The track elements 51 are optionally passive or, in other words, optionally not actively involved in heat delivery. The track elements 51 are stood on their narrow sides, and it is upon the upper ones of the narrow sides which the tracking-rollers 43 ride. The upper narrow sides of the track elements 51 are arranged on a uniform level to present a smooth spiral ramp (eg., 50), or scrape or rolling surface for the main food-carrying run 30 of the conveyor 24. All the elements and/or tubes 51 and 53 are preferably gapped to ensure not only thermal and electrical isolation, but also to increase the heat exchanging surface area and thereby enhance the efficiency of heating in the oven 20.
Again, in accordance with one alternative version of the invention, the indicated elements 53 could optional comprise hollow tubes. Inside such hollow tubes 53 would be serviced by thermal-medium heating and circulating system indicated in
To return to the series of elements 53 which might be resistive heating elements,
Heat delivery in ovens such as 20/20′ might be more simply achieve by resistive heating. The resistive heating elements 53 are helically wound in tandem with the ramp assembly 50 as a whole.
Given the foregoing, the advantages of the invention include the following. The oven enclosure 22 that houses the spiral ramp 50 is shrunk down closely surround the outside of the spiral oven ramp 50 for a more compact oven compartment. The barrel 70 provides an advantageous way of driving the conveyor 24/30, as by interfacing an inboard structure 46 attached to the conveyor 24. The barrel 70 also provides effectively an inboard partition 76 (eg., the barrel 70's own skin 76) of the oven ramp 50 so that air circulation 96 can be forced in the donut skin shape shown by
Further advantages of the invention include that this configuration is amenable to zoning. Zoning is a term describing that one oven zone is environmentally controlled to provide one environment (eg., relatively hot or hotter) that differs from another zone.
It might be preferable, in consideration of
In the description, the term “spiral” and “helical” have been used generally interchangeably unless context dictates otherwise.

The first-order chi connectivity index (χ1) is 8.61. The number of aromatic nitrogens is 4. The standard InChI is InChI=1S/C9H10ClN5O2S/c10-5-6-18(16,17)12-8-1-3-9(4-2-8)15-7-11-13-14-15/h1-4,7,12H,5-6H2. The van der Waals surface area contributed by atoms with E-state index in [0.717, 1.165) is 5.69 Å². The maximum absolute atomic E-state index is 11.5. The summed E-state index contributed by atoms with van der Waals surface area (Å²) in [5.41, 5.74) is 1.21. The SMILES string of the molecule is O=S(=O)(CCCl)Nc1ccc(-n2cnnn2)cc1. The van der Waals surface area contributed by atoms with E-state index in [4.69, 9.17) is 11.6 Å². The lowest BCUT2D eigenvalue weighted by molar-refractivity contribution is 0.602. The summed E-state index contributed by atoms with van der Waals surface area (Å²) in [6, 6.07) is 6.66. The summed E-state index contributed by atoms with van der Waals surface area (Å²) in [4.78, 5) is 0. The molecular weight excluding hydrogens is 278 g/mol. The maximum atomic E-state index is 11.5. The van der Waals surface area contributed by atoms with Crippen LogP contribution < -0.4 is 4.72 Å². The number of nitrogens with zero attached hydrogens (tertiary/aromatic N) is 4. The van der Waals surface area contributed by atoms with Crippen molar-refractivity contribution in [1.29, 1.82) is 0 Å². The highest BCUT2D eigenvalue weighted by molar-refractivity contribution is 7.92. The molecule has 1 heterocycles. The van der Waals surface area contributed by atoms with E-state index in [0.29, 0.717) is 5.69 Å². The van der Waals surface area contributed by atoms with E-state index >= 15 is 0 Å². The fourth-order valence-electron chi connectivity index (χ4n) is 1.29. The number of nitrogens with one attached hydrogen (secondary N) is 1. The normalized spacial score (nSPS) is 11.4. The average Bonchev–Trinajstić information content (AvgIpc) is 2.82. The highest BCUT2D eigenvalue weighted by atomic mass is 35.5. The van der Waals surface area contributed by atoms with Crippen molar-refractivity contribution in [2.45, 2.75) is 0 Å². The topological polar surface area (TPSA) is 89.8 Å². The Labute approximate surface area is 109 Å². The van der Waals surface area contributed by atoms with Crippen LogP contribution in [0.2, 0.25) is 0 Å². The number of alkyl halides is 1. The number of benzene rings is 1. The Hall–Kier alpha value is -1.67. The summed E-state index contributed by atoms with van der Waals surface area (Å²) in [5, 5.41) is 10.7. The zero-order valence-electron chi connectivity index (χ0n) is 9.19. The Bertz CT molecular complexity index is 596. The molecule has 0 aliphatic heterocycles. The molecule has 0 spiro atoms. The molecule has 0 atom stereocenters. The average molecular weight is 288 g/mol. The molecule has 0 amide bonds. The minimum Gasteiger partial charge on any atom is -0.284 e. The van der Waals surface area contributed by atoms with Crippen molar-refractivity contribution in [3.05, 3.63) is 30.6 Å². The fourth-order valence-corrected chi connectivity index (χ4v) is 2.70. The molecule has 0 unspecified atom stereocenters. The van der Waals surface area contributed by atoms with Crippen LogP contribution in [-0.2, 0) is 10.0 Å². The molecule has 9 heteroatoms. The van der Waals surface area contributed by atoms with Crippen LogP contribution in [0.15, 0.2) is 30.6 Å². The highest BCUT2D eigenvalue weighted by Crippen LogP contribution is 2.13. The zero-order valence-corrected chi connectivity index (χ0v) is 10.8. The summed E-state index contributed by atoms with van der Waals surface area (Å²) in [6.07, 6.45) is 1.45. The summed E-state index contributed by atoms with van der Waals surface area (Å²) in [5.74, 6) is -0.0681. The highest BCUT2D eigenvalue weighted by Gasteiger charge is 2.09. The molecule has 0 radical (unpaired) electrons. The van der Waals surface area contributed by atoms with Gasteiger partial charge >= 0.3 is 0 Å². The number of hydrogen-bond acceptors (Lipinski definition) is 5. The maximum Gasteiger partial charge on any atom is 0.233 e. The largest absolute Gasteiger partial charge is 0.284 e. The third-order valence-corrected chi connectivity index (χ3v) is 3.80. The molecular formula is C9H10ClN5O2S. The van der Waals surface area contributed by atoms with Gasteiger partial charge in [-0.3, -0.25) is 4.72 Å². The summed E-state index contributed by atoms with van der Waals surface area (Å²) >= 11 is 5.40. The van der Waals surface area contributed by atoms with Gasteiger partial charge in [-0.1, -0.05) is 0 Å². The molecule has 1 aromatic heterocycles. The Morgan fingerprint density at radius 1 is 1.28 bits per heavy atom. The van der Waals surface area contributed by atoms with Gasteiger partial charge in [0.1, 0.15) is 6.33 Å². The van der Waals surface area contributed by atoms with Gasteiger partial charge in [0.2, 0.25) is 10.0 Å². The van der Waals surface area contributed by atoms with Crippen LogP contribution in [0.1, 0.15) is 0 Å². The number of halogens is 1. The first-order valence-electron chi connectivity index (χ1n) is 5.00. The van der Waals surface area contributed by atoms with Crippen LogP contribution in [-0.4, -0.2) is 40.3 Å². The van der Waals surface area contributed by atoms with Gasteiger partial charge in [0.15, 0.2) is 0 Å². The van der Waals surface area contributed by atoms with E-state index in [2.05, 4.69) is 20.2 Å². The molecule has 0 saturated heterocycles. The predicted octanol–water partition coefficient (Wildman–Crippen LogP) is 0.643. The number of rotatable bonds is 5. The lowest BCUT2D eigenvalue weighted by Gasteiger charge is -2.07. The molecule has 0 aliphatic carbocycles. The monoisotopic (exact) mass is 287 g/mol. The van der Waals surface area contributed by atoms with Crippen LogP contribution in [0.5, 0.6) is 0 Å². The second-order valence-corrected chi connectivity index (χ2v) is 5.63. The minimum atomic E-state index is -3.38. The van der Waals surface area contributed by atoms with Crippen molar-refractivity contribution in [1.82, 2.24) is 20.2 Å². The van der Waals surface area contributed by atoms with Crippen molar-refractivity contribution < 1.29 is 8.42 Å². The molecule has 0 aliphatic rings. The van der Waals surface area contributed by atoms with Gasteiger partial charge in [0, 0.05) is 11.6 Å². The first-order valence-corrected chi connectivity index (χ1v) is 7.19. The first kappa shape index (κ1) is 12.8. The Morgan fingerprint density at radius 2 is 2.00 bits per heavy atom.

The invention having been disclosed in connection with the foregoing variations and examples, additional variations will now be apparent to persons skilled in the art. The invention is not intended to be limited to the variations specifically mentioned, and accordingly reference should be made to the appended claims rather than the foregoing discussion of preferred examples, to assess the scope of the invention in which exclusive rights are claimed.
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|U.S. Classification||99/443.00C, 99/386, 99/479|
|International Classification||A47J27/16, A47J37/04, B65G27/02, A21B1/42, A23L3/36|
|Cooperative Classification||B65G2207/24, A23L3/361, A21B1/42|
|European Classification||A21B1/42, A23L3/36D|
|Apr 26, 2010||REMI||Maintenance fee reminder mailed|
|Sep 19, 2010||REIN||Reinstatement after maintenance fee payment confirmed|
|Sep 19, 2010||LAPS||Lapse for failure to pay maintenance fees|
|Nov 9, 2010||FP||Expired due to failure to pay maintenance fee|
Effective date: 20100919
|Aug 28, 2012||FPAY||Fee payment|
Year of fee payment: 4
|Aug 28, 2012||SULP||Surcharge for late payment|
|Sep 17, 2012||PRDP||Patent reinstated due to the acceptance of a late maintenance fee|
Effective date: 20120919
|Sep 30, 2013||FPAY||Fee payment|
Year of fee payment: 8